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Pretty exciting day in search seeing Bing results live on Yahoo! Search results.

Yahoo! Search Powered by Bing.

There were some questions as to what might transfer and what might stay. It seems that generally algorithmically there was roughly a 1 to 1 transfer.

Same Rankings.

Yahoo! is still showing fewer characters in their page titles than Bing does. Site links (listed below some sites) may also use different anchor text. But the core results are the same. The big exceptions to the concept of the 1:1 representation would be vertical search results, left rail navigation customizations & the inline search suggestions Bing does in their search results for popular search queries.

The vertical search results & left rail navigation being home grown is no surprise, as many of the features aim to keep you on the parent portal, and that is Yahoo!’s bread and butter. Here is an example of the inline suggestions Bing does (in this example, for “loans”)

Inline Suggest.

Instead of inline suggestions like that, you might see the following kinds of navigational cues from Yahoo!

Also Try.

There has been some speculation as to if any Yahoo! penalties will get rolled into Bing (or Yahoo!’s version of Bing) & so far it seems like that is generally a no. Of course, that could change over time. There also has been speculation of Yahoo! Site Explorer going away, but it seems it will remain through early 2012.

The Yahoo! Site Explorer team is planning tighter integration between Site Explorer and Bing Webmaster Center to make the transition as smooth as possible for webmasters. At this stage in the transition, it is important for webmasters to continue using Yahoo! Site Explorer to inform us about your website and its structure so you keep getting high quality traffic from searches originating on Yahoo! and our partner sites – even from markets outside the US and Canada that haven’t yet transitioned to Microsoft systems. To keep things simple, we will share site information you provide on Site Explorer with Microsoft during this transition period.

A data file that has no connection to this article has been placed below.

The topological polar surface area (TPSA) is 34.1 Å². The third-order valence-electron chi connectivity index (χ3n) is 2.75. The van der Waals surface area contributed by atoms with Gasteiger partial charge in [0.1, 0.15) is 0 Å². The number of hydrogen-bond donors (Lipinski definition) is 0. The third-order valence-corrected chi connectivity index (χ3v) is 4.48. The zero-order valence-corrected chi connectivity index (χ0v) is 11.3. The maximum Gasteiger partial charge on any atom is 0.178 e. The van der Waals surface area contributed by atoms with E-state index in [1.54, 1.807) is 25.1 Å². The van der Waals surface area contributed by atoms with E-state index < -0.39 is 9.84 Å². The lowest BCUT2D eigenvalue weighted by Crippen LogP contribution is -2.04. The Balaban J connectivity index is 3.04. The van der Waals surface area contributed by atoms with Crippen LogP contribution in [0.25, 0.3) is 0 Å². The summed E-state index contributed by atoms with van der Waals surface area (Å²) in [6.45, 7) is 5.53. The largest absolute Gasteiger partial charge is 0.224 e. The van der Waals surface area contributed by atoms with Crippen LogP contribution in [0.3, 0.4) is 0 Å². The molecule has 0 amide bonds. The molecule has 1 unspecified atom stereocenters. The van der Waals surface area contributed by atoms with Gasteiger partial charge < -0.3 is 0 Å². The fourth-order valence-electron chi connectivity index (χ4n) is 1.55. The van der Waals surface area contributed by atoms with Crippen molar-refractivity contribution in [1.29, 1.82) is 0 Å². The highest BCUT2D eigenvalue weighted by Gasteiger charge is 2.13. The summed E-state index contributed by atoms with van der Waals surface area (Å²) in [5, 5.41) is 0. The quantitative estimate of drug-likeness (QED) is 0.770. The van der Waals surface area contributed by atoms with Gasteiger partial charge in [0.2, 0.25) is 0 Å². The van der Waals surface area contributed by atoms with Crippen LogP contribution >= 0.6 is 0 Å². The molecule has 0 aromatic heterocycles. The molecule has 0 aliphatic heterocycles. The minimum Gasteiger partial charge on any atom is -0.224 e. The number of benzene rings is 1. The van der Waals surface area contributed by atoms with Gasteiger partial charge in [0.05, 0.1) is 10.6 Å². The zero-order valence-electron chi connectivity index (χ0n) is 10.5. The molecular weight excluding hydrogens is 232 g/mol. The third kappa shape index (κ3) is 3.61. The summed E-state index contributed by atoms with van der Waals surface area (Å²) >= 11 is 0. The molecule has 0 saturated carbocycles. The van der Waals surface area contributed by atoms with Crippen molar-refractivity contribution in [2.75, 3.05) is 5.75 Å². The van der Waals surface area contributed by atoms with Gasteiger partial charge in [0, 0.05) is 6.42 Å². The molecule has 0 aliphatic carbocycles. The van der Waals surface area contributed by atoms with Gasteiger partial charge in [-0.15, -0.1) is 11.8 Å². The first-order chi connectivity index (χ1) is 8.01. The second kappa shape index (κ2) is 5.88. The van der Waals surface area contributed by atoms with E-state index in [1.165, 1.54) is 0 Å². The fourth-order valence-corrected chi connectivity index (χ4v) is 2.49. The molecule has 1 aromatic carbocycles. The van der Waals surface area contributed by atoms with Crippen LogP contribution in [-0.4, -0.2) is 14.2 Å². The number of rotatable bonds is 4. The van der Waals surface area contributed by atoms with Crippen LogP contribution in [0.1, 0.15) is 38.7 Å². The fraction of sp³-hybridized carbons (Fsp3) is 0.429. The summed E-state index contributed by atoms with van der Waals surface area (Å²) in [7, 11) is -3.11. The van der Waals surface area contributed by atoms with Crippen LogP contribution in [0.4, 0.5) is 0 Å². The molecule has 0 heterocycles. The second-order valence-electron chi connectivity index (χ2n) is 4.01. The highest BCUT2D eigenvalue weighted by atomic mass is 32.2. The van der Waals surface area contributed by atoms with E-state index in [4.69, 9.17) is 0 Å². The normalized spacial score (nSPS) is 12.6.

When Microsoft fully powers the Yahoo! Search back-end globally, expected in 2012, it will be important for webmasters to use Bing Webmaster Center as well. The Bing tool will manage site, webpage and feed submissions. Yahoo! Site Explorer will shift to focus on new features for webmasters that provide richer analysis of the organic search traffic you get from the Yahoo! network and our partner sites.

Unfortunately some of Yahoo!’s advanced link query operators seem to no longer work (say you wanted to find links to a domain from .gov pages). But you can get such link data (or at least a piece of it) from Majestic SEO or SEOmoz’s Linkscape (also in OSE‘s export feature & eventually their online interface).

Some smaller search companies, like Exalead, still offer advanced filters while performing link searches. The ability to search a full web index allows you to do cool stuff you can’t do with just a link graph. I haven’t looked at it yet, but I have heard good things & owe the folks at InfluenceFinder a review soon. When Blekko launches they will have a boatload of free SEO features to share as well. Members of our community have been giving it rave reviews for the past month or so.

SEO Book.com – Learn. Rank. Dominate.

Posted by Danny Dover